## Mesenchyme                      1.1652         1.1658  16.29 1.323e-01
## Cardiomyocytes                  0.8484         0.8498  14.86 3.796e-01
## Allantois                       0.8345         0.8354  15.51 3.975e-01
## Neural crest                   -0.7706        -0.7719  14.76 4.501e-01
## Endothelium                     0.7519         0.7536  14.29 4.665e-01
## Haematoendothelial progenitors  0.6581         0.6591  14.72 5.622e-01
## Def. endoderm                   0.5262         0.5311  12.40 5.934e-01
## Erythroid3                     -0.6431        -0.6432  17.28 6.118e-01
## Caudal Mesoderm                -0.3996        -0.4036  12.09 6.827e-01
##                                      FDR
## ExE ectoderm                   6.303e-08
## Mesenchyme                     9.950e-01
## Cardiomyocytes                 9.950e-01
## Allantois                      9.950e-01
## Neural crest                   9.950e-01
## Endothelium                    9.950e-01
## Haematoendothelial progenitors 9.950e-01
## Def. endoderm                  9.950e-01
## Erythroid3                     9.950e-01
## Caudal Mesoderm                9.950e-01

The choice of \(\tau\) can be loosely motivated by external experimental data. For example, if we observe a doubling of cell numbers in an in vitro system after treatment, we might be inclined to set \(\tau=1\). This ensures that any non-DA subpopulation is not reported as being depleted after treatment. Some caution is still required, though - even if the external numbers are accurate, we need to assume that cell capture efficiency is (on average) equal between conditions to justify their use as \(\tau\). And obviously, the use of a non-zero \(\tau\) will reduce power to detect real changes when the composition bias is not present.

6.4 Comments on interpretation

6.4.1 DE or DA? Two sides of the same coin

While useful, the distinction between DA and DE analyses is inherently artificial for scRNA-seq data. This is because the labels used in the former are defined based on the genes to be tested in the latter. To illustrate, consider a scRNA-seq experiment involving two biological conditions with several shared cell types. We focus on a cell type \(X\) that is present in both conditions but contains some DEGs between conditions. This leads to two possible outcomes:

  1. The DE between conditions causes \(X\) to form two separate clusters (say, \(X_1\) and \(X_2\)) in expression space. This manifests as DA where \(X_1\) is enriched in one condition and \(X_2\) is enriched in the other condition.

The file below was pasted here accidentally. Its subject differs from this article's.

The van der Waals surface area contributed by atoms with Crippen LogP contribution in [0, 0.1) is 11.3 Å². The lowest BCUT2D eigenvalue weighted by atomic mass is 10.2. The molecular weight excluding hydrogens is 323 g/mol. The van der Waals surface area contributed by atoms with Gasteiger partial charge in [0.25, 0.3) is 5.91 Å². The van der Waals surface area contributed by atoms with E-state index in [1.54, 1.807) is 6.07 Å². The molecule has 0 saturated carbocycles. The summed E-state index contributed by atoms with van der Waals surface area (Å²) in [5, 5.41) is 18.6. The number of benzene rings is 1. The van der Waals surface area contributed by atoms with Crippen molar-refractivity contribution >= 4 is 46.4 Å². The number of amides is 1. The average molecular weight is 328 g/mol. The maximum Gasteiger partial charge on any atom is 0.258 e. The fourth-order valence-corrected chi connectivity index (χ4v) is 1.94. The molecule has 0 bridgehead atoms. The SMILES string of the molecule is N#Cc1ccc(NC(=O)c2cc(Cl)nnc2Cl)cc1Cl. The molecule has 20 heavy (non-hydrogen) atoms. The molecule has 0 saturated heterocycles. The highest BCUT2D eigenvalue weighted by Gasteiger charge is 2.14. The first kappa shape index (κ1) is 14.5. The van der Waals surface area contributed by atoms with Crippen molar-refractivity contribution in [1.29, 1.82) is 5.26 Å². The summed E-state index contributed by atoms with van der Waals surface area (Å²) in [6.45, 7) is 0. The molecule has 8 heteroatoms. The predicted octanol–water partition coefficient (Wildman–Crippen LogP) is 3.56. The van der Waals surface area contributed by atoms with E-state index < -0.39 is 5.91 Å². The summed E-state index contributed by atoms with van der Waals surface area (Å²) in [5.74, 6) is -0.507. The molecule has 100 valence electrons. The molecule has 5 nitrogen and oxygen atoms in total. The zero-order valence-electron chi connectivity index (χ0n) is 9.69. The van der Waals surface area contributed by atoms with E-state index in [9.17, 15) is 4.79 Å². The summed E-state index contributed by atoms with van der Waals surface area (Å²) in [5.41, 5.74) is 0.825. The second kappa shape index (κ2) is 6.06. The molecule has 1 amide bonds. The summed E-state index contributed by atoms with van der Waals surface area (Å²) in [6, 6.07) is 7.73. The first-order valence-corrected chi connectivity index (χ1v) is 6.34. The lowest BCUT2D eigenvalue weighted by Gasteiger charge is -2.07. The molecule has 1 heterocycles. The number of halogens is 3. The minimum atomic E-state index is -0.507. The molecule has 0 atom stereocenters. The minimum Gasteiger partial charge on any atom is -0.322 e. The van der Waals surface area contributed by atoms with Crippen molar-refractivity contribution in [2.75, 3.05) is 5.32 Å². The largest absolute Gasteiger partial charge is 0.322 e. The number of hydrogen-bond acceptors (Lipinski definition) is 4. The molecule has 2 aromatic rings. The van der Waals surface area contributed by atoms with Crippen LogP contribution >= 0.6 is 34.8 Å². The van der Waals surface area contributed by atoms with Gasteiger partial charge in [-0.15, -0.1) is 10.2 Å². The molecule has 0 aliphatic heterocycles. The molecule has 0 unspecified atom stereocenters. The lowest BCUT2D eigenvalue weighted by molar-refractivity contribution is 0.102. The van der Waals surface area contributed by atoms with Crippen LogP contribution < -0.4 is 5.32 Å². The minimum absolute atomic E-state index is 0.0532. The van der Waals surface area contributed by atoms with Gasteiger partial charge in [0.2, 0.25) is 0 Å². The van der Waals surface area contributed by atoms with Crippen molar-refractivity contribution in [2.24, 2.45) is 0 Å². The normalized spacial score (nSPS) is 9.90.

2. The DE between conditions is not sufficient to split \(X\) into two separate clusters, e.g., because the data integration procedure identifies them as corresponding cell types and merges them together. This means that the differences between conditions manifest as DE within the single cluster corresponding to \(X\).

We have described the example above in terms of clustering, but the same arguments apply for any labelling strategy based on the expression profiles, e.g., automated cell type assignment (Basic Chapter 7). Moreover, the choice between outcomes 1 and 2 is made implicitly by the combined effect of the data merging, clustering and label assignment procedures. For example, differences between conditions are more likely to manifest as DE for coarser clusters and as DA for finer clusters, but this is difficult to predict reliably.

The moral of the story is that DA and DE analyses are simply two different perspectives on the same phenomena. For any comprehensive characterization of differences between populations, it is usually necessary to consider both analyses. Indeed, they complement each other almost by definition, e.g., clustering parameters that reduce DE will increase DA and vice versa.

6.4.2 Sacrificing biology by integration

Earlier in this chapter, we defined clusters from corrected values after applying fastMNN() to cells from all samples in the chimera dataset. Alert readers may realize that this would result in the removal of biological differences between our conditions. Any systematic difference in expression caused by injection would be treated as a batch effect and lost when cells from different samples are aligned to the same coordinate space. Now, one may not consider injection to be an interesting biological effect, but the same reasoning applies for other conditions, e.g., integration of wild-type and knock-out samples (Section 5) would result in the loss of any knock-out effect in the corrected values.